A visual tour of one of the region’s most dynamic and hard-to-see places
Milwaukee owes its existence to its harbor. European settlers arriving here discovered an excellent natural harbor at the confluence of three rivers. The name Milwaukee was derived from an Ojibwe word that means “gathering of the waters.” That gathering place of water from the Milwaukee, Menomonee and Kinnickinnic Rivers is now known as the inner harbor. The fertile estuary that had sustained its previous inhabitants was transformed into an economic engine that drove the region’s development as an industrial powerhouse.
Today the picture has changed again. The Port of Milwaukee is still active, shipping mostly bulk commodities such as salt, grain, cement and steel. However, a shifting economy has left vacant and underutilized land around the inner harbor. Plans to revitalize the area, known as the Harbor District, are underway. Public access being limited, the best way to experience the inner harbor is from the water.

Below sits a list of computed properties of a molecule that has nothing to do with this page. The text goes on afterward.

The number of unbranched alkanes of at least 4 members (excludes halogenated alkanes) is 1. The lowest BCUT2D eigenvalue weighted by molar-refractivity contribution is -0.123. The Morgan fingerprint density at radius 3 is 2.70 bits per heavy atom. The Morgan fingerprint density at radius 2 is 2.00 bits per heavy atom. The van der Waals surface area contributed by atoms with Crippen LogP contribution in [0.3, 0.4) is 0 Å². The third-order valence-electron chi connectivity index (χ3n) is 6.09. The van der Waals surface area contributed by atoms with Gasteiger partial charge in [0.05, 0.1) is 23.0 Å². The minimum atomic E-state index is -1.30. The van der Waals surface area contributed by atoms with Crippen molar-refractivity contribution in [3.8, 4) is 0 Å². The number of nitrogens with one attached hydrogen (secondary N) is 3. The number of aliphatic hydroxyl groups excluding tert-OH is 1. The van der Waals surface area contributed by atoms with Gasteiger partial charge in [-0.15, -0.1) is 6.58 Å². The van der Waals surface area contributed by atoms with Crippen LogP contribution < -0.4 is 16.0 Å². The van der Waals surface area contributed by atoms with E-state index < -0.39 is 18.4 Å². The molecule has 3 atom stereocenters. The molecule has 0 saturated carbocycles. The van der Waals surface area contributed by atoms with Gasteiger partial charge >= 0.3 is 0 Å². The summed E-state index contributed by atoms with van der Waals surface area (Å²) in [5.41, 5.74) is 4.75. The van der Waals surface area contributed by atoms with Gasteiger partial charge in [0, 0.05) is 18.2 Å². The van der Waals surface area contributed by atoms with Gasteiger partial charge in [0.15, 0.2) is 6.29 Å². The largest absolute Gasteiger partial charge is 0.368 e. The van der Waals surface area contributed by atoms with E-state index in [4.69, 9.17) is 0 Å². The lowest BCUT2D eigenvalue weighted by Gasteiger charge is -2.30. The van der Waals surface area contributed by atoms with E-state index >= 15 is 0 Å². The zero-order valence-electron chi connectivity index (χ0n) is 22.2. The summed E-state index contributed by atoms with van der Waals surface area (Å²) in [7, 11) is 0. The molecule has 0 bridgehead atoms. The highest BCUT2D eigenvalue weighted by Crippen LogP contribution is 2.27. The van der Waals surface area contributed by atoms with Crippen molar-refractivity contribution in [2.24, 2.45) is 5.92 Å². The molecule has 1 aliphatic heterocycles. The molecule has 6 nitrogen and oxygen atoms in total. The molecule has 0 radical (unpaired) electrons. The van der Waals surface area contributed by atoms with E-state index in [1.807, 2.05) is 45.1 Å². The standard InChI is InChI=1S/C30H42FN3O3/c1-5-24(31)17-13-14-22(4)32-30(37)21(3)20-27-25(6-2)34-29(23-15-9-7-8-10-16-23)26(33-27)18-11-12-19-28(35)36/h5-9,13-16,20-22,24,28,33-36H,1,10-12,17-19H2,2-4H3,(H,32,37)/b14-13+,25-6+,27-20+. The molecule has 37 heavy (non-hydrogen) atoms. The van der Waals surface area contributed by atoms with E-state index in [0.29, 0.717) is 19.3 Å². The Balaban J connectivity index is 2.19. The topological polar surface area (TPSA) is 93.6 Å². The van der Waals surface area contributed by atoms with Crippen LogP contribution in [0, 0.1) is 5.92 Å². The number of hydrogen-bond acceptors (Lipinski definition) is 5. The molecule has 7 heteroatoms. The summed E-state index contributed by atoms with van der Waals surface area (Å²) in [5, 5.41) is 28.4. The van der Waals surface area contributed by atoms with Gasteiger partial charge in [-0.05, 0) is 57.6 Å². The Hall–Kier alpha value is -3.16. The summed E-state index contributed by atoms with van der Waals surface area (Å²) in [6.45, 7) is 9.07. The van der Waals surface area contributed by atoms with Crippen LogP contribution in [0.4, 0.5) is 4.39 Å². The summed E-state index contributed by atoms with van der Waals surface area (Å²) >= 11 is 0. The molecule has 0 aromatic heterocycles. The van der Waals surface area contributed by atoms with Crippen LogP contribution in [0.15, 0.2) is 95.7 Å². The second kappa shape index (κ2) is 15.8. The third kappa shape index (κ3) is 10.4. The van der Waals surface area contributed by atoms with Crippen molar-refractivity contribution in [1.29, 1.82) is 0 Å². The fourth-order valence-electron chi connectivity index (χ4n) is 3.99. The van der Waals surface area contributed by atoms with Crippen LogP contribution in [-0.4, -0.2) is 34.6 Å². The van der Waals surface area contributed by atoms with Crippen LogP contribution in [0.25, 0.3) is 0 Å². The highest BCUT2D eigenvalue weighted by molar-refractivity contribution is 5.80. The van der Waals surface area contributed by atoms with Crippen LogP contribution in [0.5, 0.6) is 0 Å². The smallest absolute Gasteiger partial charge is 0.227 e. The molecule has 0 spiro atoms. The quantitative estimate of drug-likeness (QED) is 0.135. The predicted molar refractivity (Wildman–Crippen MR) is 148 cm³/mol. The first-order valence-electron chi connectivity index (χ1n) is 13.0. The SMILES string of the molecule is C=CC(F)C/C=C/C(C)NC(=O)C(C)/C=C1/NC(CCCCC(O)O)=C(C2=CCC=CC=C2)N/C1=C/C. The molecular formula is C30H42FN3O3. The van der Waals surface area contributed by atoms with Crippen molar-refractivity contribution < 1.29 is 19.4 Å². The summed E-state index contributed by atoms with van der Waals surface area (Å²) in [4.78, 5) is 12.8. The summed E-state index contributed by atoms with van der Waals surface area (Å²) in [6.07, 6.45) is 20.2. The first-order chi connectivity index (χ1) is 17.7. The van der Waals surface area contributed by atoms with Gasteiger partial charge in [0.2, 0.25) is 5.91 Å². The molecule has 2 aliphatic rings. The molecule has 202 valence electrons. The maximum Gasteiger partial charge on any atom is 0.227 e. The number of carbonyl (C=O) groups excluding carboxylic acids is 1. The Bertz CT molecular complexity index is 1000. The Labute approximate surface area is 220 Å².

Fortunately, you can rent a kayak right on the inner harbor. The Milwaukee Kayak Company is a little hard to find. There is no sign outside the fenced precinct at 318 South Water Street, which Milwaukee Kayak shares with Jerry’s Dock, a marine salvage, diving charter and boat storage facility. But once you’re there you will be well taken care of by the knowledgeable and attentive staff. I joined a tour organized and guided by Harbor District, Inc., the non-profit tasked with redevelopment of the district.
This story was published at Milwaukee Magazine. Click here to continue reading.
You can also see additional photos of the Harbor District on my website. I am currently serving as artist in residence for the Harbor District, Inc.